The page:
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Wednesday, June 19, 2013

Genealogy and Immigration - Republicans and Their Own Ancestry

Before creating daunting immigration policies intended to undermine the political influence of America's newest citizens, US Republicans might consider figuring their own individual genealogical ancestry.  As individuals and as a group, they will undoubtedly find surprises in their ancestral DNA, the genetic building block of life.  Genetic discoveries should be a reality check to mitigate onerous immigration policies.

Human migrations with racial mixing has overcome eons of taboos and societal norms, now documented through DNA testing.  

In other words, immigration regulations that Republicans are debating, designed to suppress Democratic voters who might be immigrants, is a waste of time, especially considering the surprising diversity of our own origins.  

Genealogy research is becoming increasingly fascinating, as biologists determine the particular origins of certain human genetic markers in our DNA, known as the building block of life.
Although genealogy is typically traced via a series of often complicated charts, saliva testing now determines evidence of ancestral migrations going back thousands of years. 

Two prominent world leaders have fascinating genealogies atypical of their apparent racial status.  

Prince William of England is Caucasian, but he is now reported to have a genetic marker relating him to a Southeast Asian woman.  

President Barack Obama is an African American whose mother was an American Caucasian and father was a citizen of Ghana; yet, Mr. Obama's  genealogy includes an ancestor who was born in Ireland.  

England's Prince William has Asian ancestry.  

Genetic testing from Prince Williams's mother's lineage, a male cousin of Princess Diana, shows the second in line to the British throne and, therefore, future King of England, has a genetic marker from an Asian woman in India.

London (CNN) -- Britain's royal family has long been taunted for its German roots, but now a more exotic lineage can be revealed after evidence emerged indicating that Prince William is the direct descendant of an Indian woman.

The Duke of Cambridge's maternal lineage was revealed on Friday by a genetic ancestry testing company, BritainsDNA, which carried out tests on the DNA of Princess Diana's two matrilineal cousins and compared them to a global database of samples.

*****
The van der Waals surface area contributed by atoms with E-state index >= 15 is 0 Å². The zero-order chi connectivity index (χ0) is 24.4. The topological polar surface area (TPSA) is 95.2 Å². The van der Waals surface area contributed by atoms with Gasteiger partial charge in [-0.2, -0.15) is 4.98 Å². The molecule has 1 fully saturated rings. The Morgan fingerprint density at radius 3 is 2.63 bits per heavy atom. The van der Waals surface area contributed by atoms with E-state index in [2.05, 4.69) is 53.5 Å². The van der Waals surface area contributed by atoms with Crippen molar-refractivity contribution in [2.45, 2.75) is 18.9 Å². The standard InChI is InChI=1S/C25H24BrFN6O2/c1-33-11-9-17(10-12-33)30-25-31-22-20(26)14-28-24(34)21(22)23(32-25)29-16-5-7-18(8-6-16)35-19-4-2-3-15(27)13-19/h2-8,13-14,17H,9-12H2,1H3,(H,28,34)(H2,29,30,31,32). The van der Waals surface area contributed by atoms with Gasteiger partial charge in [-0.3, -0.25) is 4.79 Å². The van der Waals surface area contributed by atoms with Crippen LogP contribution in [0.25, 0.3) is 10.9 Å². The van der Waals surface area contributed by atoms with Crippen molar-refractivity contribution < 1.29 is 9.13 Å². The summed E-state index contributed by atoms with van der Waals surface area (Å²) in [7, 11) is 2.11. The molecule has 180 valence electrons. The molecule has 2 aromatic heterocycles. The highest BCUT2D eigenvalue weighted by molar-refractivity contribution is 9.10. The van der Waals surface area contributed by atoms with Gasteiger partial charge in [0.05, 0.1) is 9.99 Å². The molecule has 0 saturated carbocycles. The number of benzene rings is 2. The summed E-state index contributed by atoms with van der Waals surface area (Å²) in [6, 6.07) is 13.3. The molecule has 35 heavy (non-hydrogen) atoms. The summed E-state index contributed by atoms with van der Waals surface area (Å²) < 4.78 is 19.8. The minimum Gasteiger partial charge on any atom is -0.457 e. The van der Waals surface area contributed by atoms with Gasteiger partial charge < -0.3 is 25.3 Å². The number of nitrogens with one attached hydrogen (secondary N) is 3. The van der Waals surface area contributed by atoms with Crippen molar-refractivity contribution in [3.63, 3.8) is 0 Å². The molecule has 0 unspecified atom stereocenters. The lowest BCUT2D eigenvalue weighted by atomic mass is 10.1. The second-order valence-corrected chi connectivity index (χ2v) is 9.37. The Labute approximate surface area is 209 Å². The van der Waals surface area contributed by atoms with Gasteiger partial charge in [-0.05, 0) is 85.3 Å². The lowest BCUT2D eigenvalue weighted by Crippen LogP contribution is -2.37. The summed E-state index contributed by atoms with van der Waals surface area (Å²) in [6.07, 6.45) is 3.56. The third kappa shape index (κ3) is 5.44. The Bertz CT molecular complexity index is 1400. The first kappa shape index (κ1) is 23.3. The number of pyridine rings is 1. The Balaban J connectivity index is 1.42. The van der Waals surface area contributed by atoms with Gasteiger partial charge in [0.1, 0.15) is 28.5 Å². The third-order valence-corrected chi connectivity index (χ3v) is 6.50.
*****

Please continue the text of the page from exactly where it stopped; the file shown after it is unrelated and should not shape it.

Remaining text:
Genetic tests reveal that the prince's fourth great-grandmother was the daughter of Eliza Kewark and Theodore Forbes (1788-1820), a Scottish merchant who worked in Surat, north of what is now Mumbai, India.  


Kewark's mitochondrial DNA -- which is only passed on from mother to child -- was then passed down, the company says, through the couple's daughter and female descendants, one of whom, Frances Roche (1936-2004), married Earl Spencer and bore a daughter, Lady Diana Spencer, the prince's mother.

Jim Wilson, chief scientist at Britains DNA, told CNN the discovery means "William probably has a very small amount (of Indian DNA), maybe half a percent will be of South Asian heritage."



President Obama has even more than a genetic marker, as his family tree in Ireland is well researched and his ancestry is documented.

Barack Obama's Irish family tree is traced to the 17th century. Shedding light on his earliest known relatives, researchers from Trinity College Dublin and Irish Origins traced Obama's family history much further back than ever before. Obama's earliest known relative, his 6th great grandfather, was a member of a family of wealthy wig makers who included an Irish politician, Michael Kearney. (It was said that 'no man alive was equally fired with ambition'.) 

A wonderfully entertaining literary example, describing the futility of protecting ancestral purity, is in the writings of American novelist James Michner.  His novels about the American experience are entertaining and historic, while the basis of his 1948 Pulitzer Prize winning Tales of the South Pacific and, much later "Texas: A Novel" emphasized the ridiculous practice of limiting racial (eventually, therefore, political) diversity.  A reader can consume thousands of pages of Michner's novels and come away with one succinct message - ie, diversity happens!

Although genealogy is fascinating and fun, the political reality is that, who we are today, is the result of ancestors who overcame eons of taboos against racial mixing.

Logically concluding, the intention of creating daunting anti immigration policies into the United States, with the purpose of deterring migrations from South America, Latin America and Mexico, are wasted efforts. In fact, if all geo-political systems were equal, it would make sense for Americans to be migrating into the Southern Hemisphere countries.  It's almost counter intuitive to see migrations moving north, rather than south, but Latin American countries have centuries of unstable political histories.

Since economics drives a good deal of human migrations, in every direction, it's a fact that human diversity will follow.  Therefore, Republicans should find the origins of their own genetic tree before creating cruel laws to try and change human nature.

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